On Tuesday the first book known to be written about a stock exchange went on sale at Sotheby’s Rare Books and Manuscripts online auction, carrying an estimate of $200,000 to $300,000. Written by Joseph Penso de la Vega in 1688, the Confusion of Confusions is a primer for the Amsterdam stock exchange, which was set up by the Dutch East India company in 1602. Bids close on Dec. 17.
Vega, a Sephardic Jew who had immigrated from Spain to Amsterdam earlier in the century, wrote the book in Spanish and described the mechanics of the exchange—including descriptions of puts, calls, pools, and manipulations—in addition to providing overall investment advice.
Given that Vega was writing a book about a Dutch stock exchange in Spanish, it “probably meant it was aimed at the Sephardic community,” says Selby Kiffer, an international senior specialist in Sotheby’s books and manuscripts department who’s in charge of the sale.
In his preface, Vega expresses a desire to dispel “confusion” about the exchange, adding that he’d like to provide a few warnings about less-than-honest practices. He also hastens to add that the book was written for his own enjoyment.
“Vega was not principally a trader himself, but he did trade sometimes and spent time on the market,” Kiffer says. “What’s interesting is that it’s a description from the inside. It was kind of meant to lift the veil and explain what was going on.”
An honest operation
Vega, Kiffer says, “describes the market as an honest operation and an honorable business, but he nevertheless warns readers that there are some people who will try to take advantage of you.” The text is written as a series of dialogues among what Sotheby’s describes as “stock characters,” including a philosopher, a merchant, and a shareholder.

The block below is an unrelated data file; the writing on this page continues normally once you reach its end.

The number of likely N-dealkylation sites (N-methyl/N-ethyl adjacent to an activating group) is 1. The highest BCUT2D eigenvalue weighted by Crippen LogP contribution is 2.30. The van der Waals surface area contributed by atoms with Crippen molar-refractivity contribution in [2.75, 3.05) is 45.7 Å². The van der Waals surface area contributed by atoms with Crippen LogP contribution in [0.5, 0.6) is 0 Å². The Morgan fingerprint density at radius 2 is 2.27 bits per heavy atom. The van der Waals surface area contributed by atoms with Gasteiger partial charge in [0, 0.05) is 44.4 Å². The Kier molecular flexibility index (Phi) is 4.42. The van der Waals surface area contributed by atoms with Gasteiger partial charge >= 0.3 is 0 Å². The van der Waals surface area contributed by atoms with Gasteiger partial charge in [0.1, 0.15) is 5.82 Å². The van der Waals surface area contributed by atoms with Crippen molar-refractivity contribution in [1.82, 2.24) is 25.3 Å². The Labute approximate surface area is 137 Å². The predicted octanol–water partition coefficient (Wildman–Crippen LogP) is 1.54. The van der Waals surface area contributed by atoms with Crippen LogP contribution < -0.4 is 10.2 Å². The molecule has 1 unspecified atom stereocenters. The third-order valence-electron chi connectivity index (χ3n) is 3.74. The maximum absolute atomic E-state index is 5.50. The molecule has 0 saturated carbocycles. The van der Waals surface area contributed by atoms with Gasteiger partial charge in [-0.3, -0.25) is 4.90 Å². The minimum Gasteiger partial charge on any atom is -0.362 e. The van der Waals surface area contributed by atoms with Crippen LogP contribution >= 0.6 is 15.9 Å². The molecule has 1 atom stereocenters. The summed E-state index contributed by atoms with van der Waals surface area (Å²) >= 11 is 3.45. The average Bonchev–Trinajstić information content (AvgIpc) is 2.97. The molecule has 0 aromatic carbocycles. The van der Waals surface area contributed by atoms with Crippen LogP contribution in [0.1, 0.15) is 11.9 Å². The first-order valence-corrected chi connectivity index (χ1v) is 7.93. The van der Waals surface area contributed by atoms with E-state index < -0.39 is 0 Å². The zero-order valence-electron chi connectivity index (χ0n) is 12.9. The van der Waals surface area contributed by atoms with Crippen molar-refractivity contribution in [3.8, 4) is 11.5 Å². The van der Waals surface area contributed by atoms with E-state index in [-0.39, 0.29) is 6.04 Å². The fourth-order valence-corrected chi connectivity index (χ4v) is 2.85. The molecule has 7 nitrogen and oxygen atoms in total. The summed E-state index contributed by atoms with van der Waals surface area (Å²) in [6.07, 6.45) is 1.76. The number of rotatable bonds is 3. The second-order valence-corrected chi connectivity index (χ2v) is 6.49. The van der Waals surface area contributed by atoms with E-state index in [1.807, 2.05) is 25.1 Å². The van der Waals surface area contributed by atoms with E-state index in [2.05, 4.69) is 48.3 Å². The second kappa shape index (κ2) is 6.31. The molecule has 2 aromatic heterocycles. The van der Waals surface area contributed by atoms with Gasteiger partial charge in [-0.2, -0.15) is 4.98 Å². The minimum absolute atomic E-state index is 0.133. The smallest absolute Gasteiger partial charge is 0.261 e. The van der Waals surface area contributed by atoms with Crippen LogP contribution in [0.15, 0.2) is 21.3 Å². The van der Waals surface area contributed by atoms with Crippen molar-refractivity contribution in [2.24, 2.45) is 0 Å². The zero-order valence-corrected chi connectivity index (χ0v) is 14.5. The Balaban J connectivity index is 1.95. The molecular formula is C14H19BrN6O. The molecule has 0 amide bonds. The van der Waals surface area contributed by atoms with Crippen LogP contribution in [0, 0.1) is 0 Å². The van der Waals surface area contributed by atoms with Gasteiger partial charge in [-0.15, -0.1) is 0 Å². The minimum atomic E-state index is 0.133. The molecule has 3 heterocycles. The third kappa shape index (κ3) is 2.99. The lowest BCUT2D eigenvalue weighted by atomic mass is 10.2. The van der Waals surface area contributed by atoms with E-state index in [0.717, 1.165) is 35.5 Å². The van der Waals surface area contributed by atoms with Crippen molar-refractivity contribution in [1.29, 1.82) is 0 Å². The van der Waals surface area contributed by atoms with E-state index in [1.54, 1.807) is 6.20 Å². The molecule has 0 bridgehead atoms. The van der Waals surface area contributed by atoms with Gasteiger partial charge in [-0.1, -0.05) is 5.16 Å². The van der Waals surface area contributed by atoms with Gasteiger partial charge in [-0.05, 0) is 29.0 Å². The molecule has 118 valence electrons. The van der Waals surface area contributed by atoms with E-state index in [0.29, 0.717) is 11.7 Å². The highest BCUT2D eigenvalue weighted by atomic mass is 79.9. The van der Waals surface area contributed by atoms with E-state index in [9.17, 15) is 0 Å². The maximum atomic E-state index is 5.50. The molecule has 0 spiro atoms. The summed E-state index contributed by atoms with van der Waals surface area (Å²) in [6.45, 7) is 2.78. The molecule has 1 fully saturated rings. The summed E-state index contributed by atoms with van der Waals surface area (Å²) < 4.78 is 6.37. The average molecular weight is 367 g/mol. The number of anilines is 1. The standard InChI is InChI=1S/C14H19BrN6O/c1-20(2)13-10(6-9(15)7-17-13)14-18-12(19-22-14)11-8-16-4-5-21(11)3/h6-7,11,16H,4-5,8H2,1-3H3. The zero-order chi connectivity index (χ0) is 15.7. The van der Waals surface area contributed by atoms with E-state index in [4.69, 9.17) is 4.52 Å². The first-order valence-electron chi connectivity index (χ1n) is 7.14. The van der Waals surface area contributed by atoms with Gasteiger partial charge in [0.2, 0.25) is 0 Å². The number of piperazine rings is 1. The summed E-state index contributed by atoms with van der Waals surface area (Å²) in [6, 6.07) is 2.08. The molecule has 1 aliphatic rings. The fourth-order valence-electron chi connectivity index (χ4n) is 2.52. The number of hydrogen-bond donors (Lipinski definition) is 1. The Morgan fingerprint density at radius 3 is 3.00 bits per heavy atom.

The four principles Vega sets out are reasonably applicable to any amateur trader today:
- On the off chance that you’re wrong, never give anyone advice to buy or sell shares.
- Take every gain without showing remorse about missed profits, i.e., don’t kick yourself for missing the absolute peak of a share price.
- Profits on the exchange are “the treasures of goblins,” meaning a profit today could be a loss tomorrow.
- Finally, whoever wants to truly thrive as a trader has to have patience and money.
- “I think it had a pragmatic purpose,” Kiffer says. “It wasn’t written as a scholarly work. It was intended [for] popular use.”
Less than 10 left
Despite its wisdom, not to mention its historic import, the book remained relatively obscure until the late 19th century, when a series of economists—first German, then Dutch—began to draw on the text; the first translation appeared in English in 1959. Today a copy is available in hardcover for less than $30.
The book on sale at Sotheby’s is a first edition. The auction house estimates there are fewer than 10 in existence. The most recent sale of a Confusion of Confusions first edition was more than 30 years ago, when Sotheby’s London sold a volume for £16,500, which at the time converted to about $29,000 dollars.
Given that the current lot’s estimate represents more than a 900 percent appreciation over 30 years, Sotheby’s valuation could be perceived as fairly aggressive, but Kiffer says he thinks it’s conservative. “I’ve certainly seen many books increase in value by that factor over that many years,” he says. “I remember when you could buy a pretty good copy of Darwin’s The Origin of Species for $6,000 to $10,000, and now a pretty good copy is between $150,000 to $200,000.”
The book is being sold by the Jewish Theological Seminary, and Kiffer says that given its lofty price, he’s almost certain it will be sold to a private collector, possibly someone in finance.
“I think that’s where the interesting competition might occur,” he says. “It could be between established book collectors and people who are interested in approaching it for the content.”